Exercise can prolong life

The following article on 'Exercise Can Prolong Life' was written for Matt Swaz Fitness by Elise Kramer. Thank you to Elise and to Fitness Watch MD.

Exercise Can Prolong Life, Studies Say

A study published in the American Journal of Preventive Medicine indicates that adults who get 150 minutes or more of physical activity weekly are likely to live several years longer through weight loss and maintaining a healthy weight than those who don't. The study indicated that men, who at age 20 engaged in moderate activity were likely to gain as much as 2.4 years of life as a result, and women of the same age who engaged in the same amount of activity gained about three additional years to their life. Researchers are hoping that this information will encourage people to get moving and get in shape.

Studies could help increase activity

The study was led by author Ian Janssen, Ph.D., at Queen's University in Ontario. Janssen and his team looked at data collected from a number of different sources including a number of studies done on age and relative mortality and compared life expectancy and mortality rates at different ages of adults in three categories: active, inactive, and somewhat active. The "active" category was defined as any adult who participated in 150 minutes or more of moderate physical activity each week.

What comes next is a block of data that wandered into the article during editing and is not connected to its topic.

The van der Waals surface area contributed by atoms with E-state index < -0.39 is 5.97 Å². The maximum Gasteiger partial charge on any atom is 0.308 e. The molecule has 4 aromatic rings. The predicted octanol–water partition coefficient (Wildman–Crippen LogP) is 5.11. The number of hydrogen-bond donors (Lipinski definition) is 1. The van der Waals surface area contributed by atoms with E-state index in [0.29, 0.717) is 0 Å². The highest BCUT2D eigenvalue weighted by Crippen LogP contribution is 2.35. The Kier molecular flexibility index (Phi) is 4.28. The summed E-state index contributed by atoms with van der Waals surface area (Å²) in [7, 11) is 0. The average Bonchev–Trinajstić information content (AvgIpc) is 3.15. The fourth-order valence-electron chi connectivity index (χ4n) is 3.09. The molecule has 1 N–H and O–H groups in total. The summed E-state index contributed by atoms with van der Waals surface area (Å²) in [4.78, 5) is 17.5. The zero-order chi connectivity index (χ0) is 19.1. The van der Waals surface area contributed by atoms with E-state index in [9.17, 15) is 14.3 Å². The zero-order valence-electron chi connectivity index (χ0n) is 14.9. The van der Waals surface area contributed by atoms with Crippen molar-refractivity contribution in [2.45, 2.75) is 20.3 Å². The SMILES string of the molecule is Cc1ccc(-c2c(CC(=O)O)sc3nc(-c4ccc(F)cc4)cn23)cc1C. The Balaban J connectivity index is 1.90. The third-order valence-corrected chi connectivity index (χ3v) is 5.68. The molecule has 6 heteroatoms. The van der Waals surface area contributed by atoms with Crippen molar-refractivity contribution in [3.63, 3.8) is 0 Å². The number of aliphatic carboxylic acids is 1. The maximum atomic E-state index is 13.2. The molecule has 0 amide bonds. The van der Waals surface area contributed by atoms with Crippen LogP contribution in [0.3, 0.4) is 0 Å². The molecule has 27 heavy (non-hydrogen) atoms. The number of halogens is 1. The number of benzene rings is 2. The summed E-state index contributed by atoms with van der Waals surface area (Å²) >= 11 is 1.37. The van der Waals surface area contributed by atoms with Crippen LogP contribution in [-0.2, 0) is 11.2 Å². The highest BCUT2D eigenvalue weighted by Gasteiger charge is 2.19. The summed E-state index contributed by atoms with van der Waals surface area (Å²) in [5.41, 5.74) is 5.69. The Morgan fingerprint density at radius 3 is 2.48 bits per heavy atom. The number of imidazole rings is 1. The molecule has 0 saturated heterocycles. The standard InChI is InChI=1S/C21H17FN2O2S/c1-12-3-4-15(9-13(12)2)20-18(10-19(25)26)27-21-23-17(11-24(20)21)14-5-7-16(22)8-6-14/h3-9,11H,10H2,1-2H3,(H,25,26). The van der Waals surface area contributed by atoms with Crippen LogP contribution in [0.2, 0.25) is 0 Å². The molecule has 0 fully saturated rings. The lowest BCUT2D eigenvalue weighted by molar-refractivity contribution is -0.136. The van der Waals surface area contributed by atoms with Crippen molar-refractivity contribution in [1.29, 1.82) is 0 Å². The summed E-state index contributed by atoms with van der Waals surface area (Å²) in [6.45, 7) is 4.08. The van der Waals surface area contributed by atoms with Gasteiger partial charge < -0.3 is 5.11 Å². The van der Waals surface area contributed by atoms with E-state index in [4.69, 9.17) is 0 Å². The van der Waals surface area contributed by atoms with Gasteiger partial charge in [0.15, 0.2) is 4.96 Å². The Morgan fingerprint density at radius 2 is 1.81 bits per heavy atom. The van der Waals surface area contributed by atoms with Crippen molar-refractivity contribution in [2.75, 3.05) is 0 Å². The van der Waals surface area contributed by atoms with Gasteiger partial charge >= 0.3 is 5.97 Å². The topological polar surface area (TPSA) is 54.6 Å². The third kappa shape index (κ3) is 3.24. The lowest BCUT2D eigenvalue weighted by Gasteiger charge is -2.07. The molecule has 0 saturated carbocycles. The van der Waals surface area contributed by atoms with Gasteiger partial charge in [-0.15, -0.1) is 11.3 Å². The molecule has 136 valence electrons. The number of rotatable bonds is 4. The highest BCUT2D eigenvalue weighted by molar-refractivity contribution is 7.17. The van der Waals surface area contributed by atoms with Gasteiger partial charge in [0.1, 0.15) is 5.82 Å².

Researchers hope that the relatively simple message of this study will get across to as many people as possible--and illustrate the very real consequences of inactivity, which can shave years off of a person's life.

The study could also incentivize physical activity because of the small amount of change needed to make a significant difference. 150 minutes of moderate physical activity is not very much--it boils down to just over 20 minutes a day, which could be a brisk walk around the neighborhood or a short bike ride to the store. Prolonging life for several years with such a minimal daily effort is appealing to many people, especially those who have a busy lifestyle. To find other studies that highlight the benefits of weight loss, you can visit Fitness Watch MD.

Carrot or stick

Presenting the evidence as years of life that patients stand to gain if they participate in regular exercise might be more effective than presenting it as years of life that patients may lose if they do not. This is the classic issue of "carrot or the stick", as people may be more likely to prefer to feel that they are being "rewarded" for participating in exercise and other healthful activities rather than being penalized for not doing so. It is not clear whether or not this method of framing research might be more effective, but if so, this study could be an important one for helping people across America make healthy choices that could help them live longer. Thank you to Elise Kramer and to Fitness Watch MD.

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